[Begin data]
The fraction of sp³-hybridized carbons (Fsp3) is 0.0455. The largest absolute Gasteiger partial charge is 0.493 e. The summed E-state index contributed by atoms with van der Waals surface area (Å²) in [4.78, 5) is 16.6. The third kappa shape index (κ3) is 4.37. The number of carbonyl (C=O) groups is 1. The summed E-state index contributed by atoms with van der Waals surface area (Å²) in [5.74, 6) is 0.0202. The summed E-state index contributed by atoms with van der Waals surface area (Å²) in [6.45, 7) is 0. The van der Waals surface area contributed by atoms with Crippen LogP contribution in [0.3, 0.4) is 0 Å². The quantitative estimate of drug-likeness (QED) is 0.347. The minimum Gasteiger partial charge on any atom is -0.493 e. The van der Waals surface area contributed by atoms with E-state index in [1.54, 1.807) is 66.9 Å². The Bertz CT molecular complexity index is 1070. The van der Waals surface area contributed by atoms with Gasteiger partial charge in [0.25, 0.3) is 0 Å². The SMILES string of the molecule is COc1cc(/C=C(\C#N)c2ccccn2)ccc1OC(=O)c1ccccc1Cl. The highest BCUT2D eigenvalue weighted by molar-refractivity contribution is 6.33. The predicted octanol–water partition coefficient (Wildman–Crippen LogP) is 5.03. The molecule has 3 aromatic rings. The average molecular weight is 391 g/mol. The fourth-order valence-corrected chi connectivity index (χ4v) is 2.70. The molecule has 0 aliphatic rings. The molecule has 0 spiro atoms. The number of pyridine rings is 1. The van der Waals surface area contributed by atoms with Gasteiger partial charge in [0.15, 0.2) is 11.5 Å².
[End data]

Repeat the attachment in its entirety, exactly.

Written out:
The fraction of sp³-hybridized carbons (Fsp3) is 0.0455. The largest absolute Gasteiger partial charge is 0.493 e. The summed E-state index contributed by atoms with van der Waals surface area (Å²) in [4.78, 5) is 16.6. The third kappa shape index (κ3) is 4.37. The number of carbonyl (C=O) groups is 1. The summed E-state index contributed by atoms with van der Waals surface area (Å²) in [5.74, 6) is 0.0202. The summed E-state index contributed by atoms with van der Waals surface area (Å²) in [6.45, 7) is 0. The van der Waals surface area contributed by atoms with Crippen LogP contribution in [0.3, 0.4) is 0 Å². The quantitative estimate of drug-likeness (QED) is 0.347. The minimum Gasteiger partial charge on any atom is -0.493 e. The van der Waals surface area contributed by atoms with E-state index in [1.54, 1.807) is 66.9 Å². The Bertz CT molecular complexity index is 1070. The van der Waals surface area contributed by atoms with Gasteiger partial charge in [0.25, 0.3) is 0 Å². The SMILES string of the molecule is COc1cc(/C=C(\C#N)c2ccccn2)ccc1OC(=O)c1ccccc1Cl. The highest BCUT2D eigenvalue weighted by molar-refractivity contribution is 6.33. The predicted octanol–water partition coefficient (Wildman–Crippen LogP) is 5.03. The molecule has 3 aromatic rings. The average molecular weight is 391 g/mol. The fourth-order valence-corrected chi connectivity index (χ4v) is 2.70. The molecule has 0 aliphatic rings. The molecule has 0 spiro atoms. The number of pyridine rings is 1. The van der Waals surface area contributed by atoms with Gasteiger partial charge in [0.15, 0.2) is 11.5 Å².